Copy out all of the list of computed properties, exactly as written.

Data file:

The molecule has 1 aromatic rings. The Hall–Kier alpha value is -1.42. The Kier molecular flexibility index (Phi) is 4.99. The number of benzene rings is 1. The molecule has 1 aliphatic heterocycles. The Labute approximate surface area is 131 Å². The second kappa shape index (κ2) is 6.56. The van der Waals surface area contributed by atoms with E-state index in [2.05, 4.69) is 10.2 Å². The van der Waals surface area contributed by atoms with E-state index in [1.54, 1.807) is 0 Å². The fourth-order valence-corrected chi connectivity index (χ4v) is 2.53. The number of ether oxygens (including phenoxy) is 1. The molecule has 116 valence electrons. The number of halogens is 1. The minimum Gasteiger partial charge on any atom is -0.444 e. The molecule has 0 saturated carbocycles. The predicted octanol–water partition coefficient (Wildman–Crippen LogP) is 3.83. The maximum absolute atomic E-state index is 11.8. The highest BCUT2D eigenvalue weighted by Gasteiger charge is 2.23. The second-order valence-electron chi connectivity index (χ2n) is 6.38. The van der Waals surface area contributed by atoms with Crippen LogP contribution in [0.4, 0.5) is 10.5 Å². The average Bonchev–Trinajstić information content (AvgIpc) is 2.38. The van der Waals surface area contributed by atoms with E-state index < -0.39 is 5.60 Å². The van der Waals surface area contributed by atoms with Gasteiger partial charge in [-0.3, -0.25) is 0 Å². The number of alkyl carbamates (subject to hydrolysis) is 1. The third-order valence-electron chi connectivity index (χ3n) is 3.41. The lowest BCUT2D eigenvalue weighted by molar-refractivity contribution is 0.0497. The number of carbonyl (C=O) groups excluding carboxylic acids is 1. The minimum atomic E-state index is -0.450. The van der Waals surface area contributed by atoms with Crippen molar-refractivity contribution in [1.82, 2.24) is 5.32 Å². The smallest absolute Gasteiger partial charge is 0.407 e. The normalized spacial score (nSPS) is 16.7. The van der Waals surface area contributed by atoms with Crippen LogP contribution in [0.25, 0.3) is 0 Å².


The molecule has 1 aromatic rings. The Hall–Kier alpha value is -1.42. The Kier molecular flexibility index (Phi) is 4.99. The number of benzene rings is 1. The molecule has 1 aliphatic heterocycles. The Labute approximate surface area is 131 Å². The second kappa shape index (κ2) is 6.56. The van der Waals surface area contributed by atoms with E-state index in [2.05, 4.69) is 10.2 Å². The van der Waals surface area contributed by atoms with E-state index in [1.54, 1.807) is 0 Å². The fourth-order valence-corrected chi connectivity index (χ4v) is 2.53. The number of ether oxygens (including phenoxy) is 1. The molecule has 116 valence electrons. The number of halogens is 1. The minimum Gasteiger partial charge on any atom is -0.444 e. The molecule has 0 saturated carbocycles. The predicted octanol–water partition coefficient (Wildman–Crippen LogP) is 3.83. The maximum absolute atomic E-state index is 11.8. The highest BCUT2D eigenvalue weighted by Gasteiger charge is 2.23. The second-order valence-electron chi connectivity index (χ2n) is 6.38. The van der Waals surface area contributed by atoms with Crippen LogP contribution in [0.4, 0.5) is 10.5 Å². The average Bonchev–Trinajstić information content (AvgIpc) is 2.38. The van der Waals surface area contributed by atoms with E-state index < -0.39 is 5.60 Å². The van der Waals surface area contributed by atoms with Gasteiger partial charge in [-0.3, -0.25) is 0 Å². The number of alkyl carbamates (subject to hydrolysis) is 1. The third-order valence-electron chi connectivity index (χ3n) is 3.41. The lowest BCUT2D eigenvalue weighted by molar-refractivity contribution is 0.0497. The number of carbonyl (C=O) groups excluding carboxylic acids is 1. The minimum atomic E-state index is -0.450. The van der Waals surface area contributed by atoms with Crippen molar-refractivity contribution in [1.82, 2.24) is 5.32 Å². The smallest absolute Gasteiger partial charge is 0.407 e. The normalized spacial score (nSPS) is 16.7. The van der Waals surface area contributed by atoms with Crippen LogP contribution in [0.25, 0.3) is 0 Å².